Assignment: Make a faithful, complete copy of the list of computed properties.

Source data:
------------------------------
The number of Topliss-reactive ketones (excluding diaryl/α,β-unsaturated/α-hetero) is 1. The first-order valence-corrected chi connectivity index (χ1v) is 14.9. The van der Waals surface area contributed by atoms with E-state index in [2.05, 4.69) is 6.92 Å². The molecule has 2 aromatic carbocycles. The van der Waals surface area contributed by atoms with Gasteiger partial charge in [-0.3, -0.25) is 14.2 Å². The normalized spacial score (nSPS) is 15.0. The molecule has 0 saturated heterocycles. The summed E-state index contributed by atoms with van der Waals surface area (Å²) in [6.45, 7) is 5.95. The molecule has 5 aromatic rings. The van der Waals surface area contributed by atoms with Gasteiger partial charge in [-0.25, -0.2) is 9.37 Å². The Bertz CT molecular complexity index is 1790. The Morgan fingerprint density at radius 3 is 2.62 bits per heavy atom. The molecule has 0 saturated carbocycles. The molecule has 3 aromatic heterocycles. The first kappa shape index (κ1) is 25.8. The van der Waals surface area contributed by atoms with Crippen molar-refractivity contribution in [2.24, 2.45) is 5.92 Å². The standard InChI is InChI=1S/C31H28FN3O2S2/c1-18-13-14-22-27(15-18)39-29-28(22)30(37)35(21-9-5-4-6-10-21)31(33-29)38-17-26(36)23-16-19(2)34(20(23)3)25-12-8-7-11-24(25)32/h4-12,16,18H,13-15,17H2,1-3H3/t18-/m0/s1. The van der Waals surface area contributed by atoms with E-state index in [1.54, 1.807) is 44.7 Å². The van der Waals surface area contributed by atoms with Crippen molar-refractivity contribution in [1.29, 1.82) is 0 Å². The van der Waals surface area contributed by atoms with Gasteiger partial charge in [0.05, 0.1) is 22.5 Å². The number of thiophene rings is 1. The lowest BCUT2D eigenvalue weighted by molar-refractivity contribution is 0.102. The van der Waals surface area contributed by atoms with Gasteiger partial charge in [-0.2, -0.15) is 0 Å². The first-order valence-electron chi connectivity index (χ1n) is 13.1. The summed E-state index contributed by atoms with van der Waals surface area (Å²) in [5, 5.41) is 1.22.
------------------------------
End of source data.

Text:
The number of Topliss-reactive ketones (excluding diaryl/α,β-unsaturated/α-hetero) is 1. The first-order valence-corrected chi connectivity index (χ1v) is 14.9. The van der Waals surface area contributed by atoms with E-state index in [2.05, 4.69) is 6.92 Å². The molecule has 2 aromatic carbocycles. The van der Waals surface area contributed by atoms with Gasteiger partial charge in [-0.3, -0.25) is 14.2 Å². The normalized spacial score (nSPS) is 15.0. The molecule has 0 saturated heterocycles. The summed E-state index contributed by atoms with van der Waals surface area (Å²) in [6.45, 7) is 5.95. The molecule has 5 aromatic rings. The van der Waals surface area contributed by atoms with Gasteiger partial charge in [-0.25, -0.2) is 9.37 Å². The Bertz CT molecular complexity index is 1790. The Morgan fingerprint density at radius 3 is 2.62 bits per heavy atom. The molecule has 0 saturated carbocycles. The molecule has 3 aromatic heterocycles. The first kappa shape index (κ1) is 25.8. The van der Waals surface area contributed by atoms with Crippen molar-refractivity contribution in [2.24, 2.45) is 5.92 Å². The standard InChI is InChI=1S/C31H28FN3O2S2/c1-18-13-14-22-27(15-18)39-29-28(22)30(37)35(21-9-5-4-6-10-21)31(33-29)38-17-26(36)23-16-19(2)34(20(23)3)25-12-8-7-11-24(25)32/h4-12,16,18H,13-15,17H2,1-3H3/t18-/m0/s1. The van der Waals surface area contributed by atoms with E-state index in [1.54, 1.807) is 44.7 Å². The van der Waals surface area contributed by atoms with Crippen molar-refractivity contribution in [1.29, 1.82) is 0 Å². The van der Waals surface area contributed by atoms with Gasteiger partial charge in [0.05, 0.1) is 22.5 Å². The number of thiophene rings is 1. The lowest BCUT2D eigenvalue weighted by molar-refractivity contribution is 0.102. The van der Waals surface area contributed by atoms with Gasteiger partial charge in [-0.2, -0.15) is 0 Å². The first-order valence-electron chi connectivity index (χ1n) is 13.1. The summed E-state index contributed by atoms with van der Waals surface area (Å²) in [5, 5.41) is 1.22.